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A framework for automatic heart sound analysis without segmentation.

Yuenyong S, Nishihara A, Kongprawechnon W, Tungpimolrut K - Biomed Eng Online (2011)

Bottom Line: Geometric mean was used as performance index.Average classification performance using ten-fold cross-validation was 0.92 for noise free case, 0.90 under white noise with 10 dB signal-to-noise ratio (SNR), and 0.90 under impulse noise up to 0.3 s duration.Further work include building a new training set recorded from actual patients, then further evaluate the method based on this new training set.

View Article: PubMed Central - HTML - PubMed

Affiliation: Department of Communication and Integrated Systems, Tokyo Institute of Technology, Japan 2-12-1-W9-108 Ookayama, Meguro-ku, Tokyo, Japan. toey123@gmail.com

ABSTRACT

Background: A new framework for heart sound analysis is proposed. One of the most difficult processes in heart sound analysis is segmentation, due to interference form murmurs.

Method: Equal number of cardiac cycles were extracted from heart sounds with different heart rates using information from envelopes of autocorrelation functions without the need to label individual fundamental heart sounds (FHS). The complete method consists of envelope detection, calculation of cardiac cycle lengths using auto-correlation of envelope signals, features extraction using discrete wavelet transform, principal component analysis, and classification using neural network bagging predictors.

Result: The proposed method was tested on a set of heart sounds obtained from several on-line databases and recorded with an electronic stethoscope. Geometric mean was used as performance index. Average classification performance using ten-fold cross-validation was 0.92 for noise free case, 0.90 under white noise with 10 dB signal-to-noise ratio (SNR), and 0.90 under impulse noise up to 0.3 s duration.

Conclusion: The proposed method showed promising results and high noise robustness to a wide range of heart sounds. However, more tests are needed to address any bias that may have been introduced by different sources of heart sounds in the current training set, and to concretely validate the method. Further work include building a new training set recorded from actual patients, then further evaluate the method based on this new training set.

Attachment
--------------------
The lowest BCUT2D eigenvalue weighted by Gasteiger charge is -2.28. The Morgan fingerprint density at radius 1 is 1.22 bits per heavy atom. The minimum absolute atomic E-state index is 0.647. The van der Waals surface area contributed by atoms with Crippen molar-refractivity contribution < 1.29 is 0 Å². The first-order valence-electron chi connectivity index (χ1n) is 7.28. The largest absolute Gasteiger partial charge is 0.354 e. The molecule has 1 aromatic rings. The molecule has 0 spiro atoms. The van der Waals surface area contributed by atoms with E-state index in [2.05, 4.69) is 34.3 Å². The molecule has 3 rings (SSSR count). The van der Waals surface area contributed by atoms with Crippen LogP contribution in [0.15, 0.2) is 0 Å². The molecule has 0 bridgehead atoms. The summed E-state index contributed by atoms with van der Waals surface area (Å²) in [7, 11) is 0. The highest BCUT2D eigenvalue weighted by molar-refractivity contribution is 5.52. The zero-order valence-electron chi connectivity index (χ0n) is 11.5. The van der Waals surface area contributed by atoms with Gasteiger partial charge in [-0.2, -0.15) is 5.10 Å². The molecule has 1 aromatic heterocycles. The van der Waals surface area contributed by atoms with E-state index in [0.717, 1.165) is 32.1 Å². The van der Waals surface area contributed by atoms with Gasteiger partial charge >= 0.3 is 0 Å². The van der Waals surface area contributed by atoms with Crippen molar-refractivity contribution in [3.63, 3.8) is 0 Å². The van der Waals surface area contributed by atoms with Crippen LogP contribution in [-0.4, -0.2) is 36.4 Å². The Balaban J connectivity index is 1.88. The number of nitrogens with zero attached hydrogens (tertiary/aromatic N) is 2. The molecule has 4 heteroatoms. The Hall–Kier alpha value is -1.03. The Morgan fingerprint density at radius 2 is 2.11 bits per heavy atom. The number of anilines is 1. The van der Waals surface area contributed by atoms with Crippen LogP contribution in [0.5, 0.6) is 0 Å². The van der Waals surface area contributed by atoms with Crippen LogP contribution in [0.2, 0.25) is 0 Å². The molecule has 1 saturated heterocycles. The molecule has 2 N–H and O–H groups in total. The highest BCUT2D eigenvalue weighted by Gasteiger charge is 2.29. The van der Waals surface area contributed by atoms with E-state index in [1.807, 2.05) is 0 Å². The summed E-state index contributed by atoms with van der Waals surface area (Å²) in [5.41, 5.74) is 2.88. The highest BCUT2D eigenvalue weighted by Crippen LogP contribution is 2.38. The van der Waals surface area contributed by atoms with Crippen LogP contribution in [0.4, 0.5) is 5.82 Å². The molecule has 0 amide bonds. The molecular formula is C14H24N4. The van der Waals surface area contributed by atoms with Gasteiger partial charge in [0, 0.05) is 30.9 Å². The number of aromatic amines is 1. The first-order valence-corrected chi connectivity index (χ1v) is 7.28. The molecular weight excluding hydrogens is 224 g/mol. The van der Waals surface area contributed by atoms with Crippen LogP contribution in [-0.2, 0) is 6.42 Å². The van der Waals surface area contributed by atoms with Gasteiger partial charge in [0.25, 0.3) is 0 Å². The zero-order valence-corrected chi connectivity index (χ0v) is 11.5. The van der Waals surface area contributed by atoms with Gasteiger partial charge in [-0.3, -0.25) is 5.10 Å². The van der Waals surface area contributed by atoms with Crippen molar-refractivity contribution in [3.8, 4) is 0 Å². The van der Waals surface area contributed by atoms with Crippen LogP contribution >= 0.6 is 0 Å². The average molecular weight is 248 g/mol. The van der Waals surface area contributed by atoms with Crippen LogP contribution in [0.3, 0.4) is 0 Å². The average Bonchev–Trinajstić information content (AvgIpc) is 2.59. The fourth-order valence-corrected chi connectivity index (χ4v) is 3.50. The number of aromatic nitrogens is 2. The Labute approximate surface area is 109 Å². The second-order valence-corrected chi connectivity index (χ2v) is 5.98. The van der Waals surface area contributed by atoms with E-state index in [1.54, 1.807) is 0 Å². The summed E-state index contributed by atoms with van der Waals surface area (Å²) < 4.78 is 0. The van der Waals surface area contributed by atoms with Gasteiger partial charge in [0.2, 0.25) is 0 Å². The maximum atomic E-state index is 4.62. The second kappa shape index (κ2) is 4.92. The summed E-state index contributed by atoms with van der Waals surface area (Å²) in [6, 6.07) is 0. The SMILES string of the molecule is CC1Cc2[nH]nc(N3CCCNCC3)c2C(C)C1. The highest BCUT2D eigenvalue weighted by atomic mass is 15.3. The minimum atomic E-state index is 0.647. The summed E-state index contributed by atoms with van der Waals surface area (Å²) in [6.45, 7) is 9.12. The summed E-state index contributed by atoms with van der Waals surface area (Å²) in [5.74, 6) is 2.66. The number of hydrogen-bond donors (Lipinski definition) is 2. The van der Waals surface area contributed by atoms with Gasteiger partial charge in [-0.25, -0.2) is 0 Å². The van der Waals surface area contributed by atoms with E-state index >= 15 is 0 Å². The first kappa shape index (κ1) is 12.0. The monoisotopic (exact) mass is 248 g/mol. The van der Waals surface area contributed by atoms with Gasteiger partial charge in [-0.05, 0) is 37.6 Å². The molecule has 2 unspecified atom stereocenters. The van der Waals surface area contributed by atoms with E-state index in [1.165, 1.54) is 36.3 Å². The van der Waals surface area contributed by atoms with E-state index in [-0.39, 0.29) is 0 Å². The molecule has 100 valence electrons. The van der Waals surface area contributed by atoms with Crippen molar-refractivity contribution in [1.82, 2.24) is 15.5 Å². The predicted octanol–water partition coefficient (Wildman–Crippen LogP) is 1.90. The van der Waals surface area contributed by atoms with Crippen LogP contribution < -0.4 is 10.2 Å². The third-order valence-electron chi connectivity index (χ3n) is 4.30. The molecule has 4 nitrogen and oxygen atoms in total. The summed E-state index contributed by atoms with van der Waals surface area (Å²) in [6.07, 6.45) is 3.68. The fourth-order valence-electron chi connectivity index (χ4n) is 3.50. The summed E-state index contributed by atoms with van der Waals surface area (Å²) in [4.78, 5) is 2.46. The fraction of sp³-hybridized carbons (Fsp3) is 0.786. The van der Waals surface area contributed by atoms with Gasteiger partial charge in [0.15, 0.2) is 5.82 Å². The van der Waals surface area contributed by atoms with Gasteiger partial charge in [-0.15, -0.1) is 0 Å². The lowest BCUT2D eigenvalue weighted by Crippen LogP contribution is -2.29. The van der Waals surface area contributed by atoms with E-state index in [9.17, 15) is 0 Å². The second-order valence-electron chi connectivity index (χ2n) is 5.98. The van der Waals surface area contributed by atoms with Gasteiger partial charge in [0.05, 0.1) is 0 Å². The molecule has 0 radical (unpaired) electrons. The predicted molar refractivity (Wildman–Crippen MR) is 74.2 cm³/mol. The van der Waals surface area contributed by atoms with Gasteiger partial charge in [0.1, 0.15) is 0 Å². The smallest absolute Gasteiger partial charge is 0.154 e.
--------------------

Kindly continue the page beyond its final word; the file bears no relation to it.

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Cross-validation procedure where k is the number of repetitions that each NN is trained in each fold. SAE is the sum of absolute error defined in Equation 10. The process inside each box is the training for each network.
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Figure 13: Cross-validation procedure where k is the number of repetitions that each NN is trained in each fold. SAE is the sum of absolute error defined in Equation 10. The process inside each box is the training for each network.

Mentions: Ten-fold cross validation that incorporates bagging classifiers was used as performance evaluation; the flowchart of which is shown in Figure 13. It consists of dividing the data into ten portions. Then, in each fold, one portion was reserved for testing while the remaining nine became the training set, which was sampled according to the bootstrapping procedure discussed in section 2.5. This generated N different training sets for each of the N neural networks. The networks were trained and their performance was evaluated on the test portion, which is the same for all networks since the test portion was not sampled. Each network was trained 30 times and the instances that yielded the best performance were kept. This procedure is illustrated in Figure 13 inside the bounding boxes. Each box represents the training process of a single network. A network's performance was evaluated by the sum of absolute error (SAE), defined in Equation 10: